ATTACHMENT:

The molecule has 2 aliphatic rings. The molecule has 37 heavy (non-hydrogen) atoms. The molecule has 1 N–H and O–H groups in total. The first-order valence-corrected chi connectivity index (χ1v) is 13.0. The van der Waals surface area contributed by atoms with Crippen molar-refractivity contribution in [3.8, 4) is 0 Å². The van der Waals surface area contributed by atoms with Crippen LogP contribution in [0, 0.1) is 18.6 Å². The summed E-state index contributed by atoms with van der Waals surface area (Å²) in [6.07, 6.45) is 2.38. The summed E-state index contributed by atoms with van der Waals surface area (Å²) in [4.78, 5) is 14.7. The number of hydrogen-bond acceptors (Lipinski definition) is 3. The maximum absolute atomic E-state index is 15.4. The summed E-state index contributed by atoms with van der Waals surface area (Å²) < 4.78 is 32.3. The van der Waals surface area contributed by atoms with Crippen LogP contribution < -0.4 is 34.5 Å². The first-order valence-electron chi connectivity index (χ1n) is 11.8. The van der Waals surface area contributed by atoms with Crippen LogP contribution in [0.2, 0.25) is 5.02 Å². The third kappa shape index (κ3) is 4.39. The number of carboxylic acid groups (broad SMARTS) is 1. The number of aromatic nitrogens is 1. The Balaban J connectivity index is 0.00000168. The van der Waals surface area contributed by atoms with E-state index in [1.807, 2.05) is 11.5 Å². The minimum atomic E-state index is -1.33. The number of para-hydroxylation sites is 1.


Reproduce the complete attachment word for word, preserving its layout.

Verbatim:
The molecule has 2 aliphatic rings. The molecule has 37 heavy (non-hydrogen) atoms. The molecule has 1 N–H and O–H groups in total. The first-order valence-corrected chi connectivity index (χ1v) is 13.0. The van der Waals surface area contributed by atoms with Crippen molar-refractivity contribution in [3.8, 4) is 0 Å². The van der Waals surface area contributed by atoms with Crippen LogP contribution in [0, 0.1) is 18.6 Å². The summed E-state index contributed by atoms with van der Waals surface area (Å²) in [6.07, 6.45) is 2.38. The summed E-state index contributed by atoms with van der Waals surface area (Å²) in [4.78, 5) is 14.7. The number of hydrogen-bond acceptors (Lipinski definition) is 3. The maximum absolute atomic E-state index is 15.4. The summed E-state index contributed by atoms with van der Waals surface area (Å²) < 4.78 is 32.3. The van der Waals surface area contributed by atoms with Crippen LogP contribution < -0.4 is 34.5 Å². The first-order valence-electron chi connectivity index (χ1n) is 11.8. The van der Waals surface area contributed by atoms with Crippen LogP contribution in [0.2, 0.25) is 5.02 Å². The third kappa shape index (κ3) is 4.39. The number of carboxylic acid groups (broad SMARTS) is 1. The number of aromatic nitrogens is 1. The Balaban J connectivity index is 0.00000168. The van der Waals surface area contributed by atoms with E-state index in [1.807, 2.05) is 11.5 Å². The minimum atomic E-state index is -1.33. The number of para-hydroxylation sites is 1.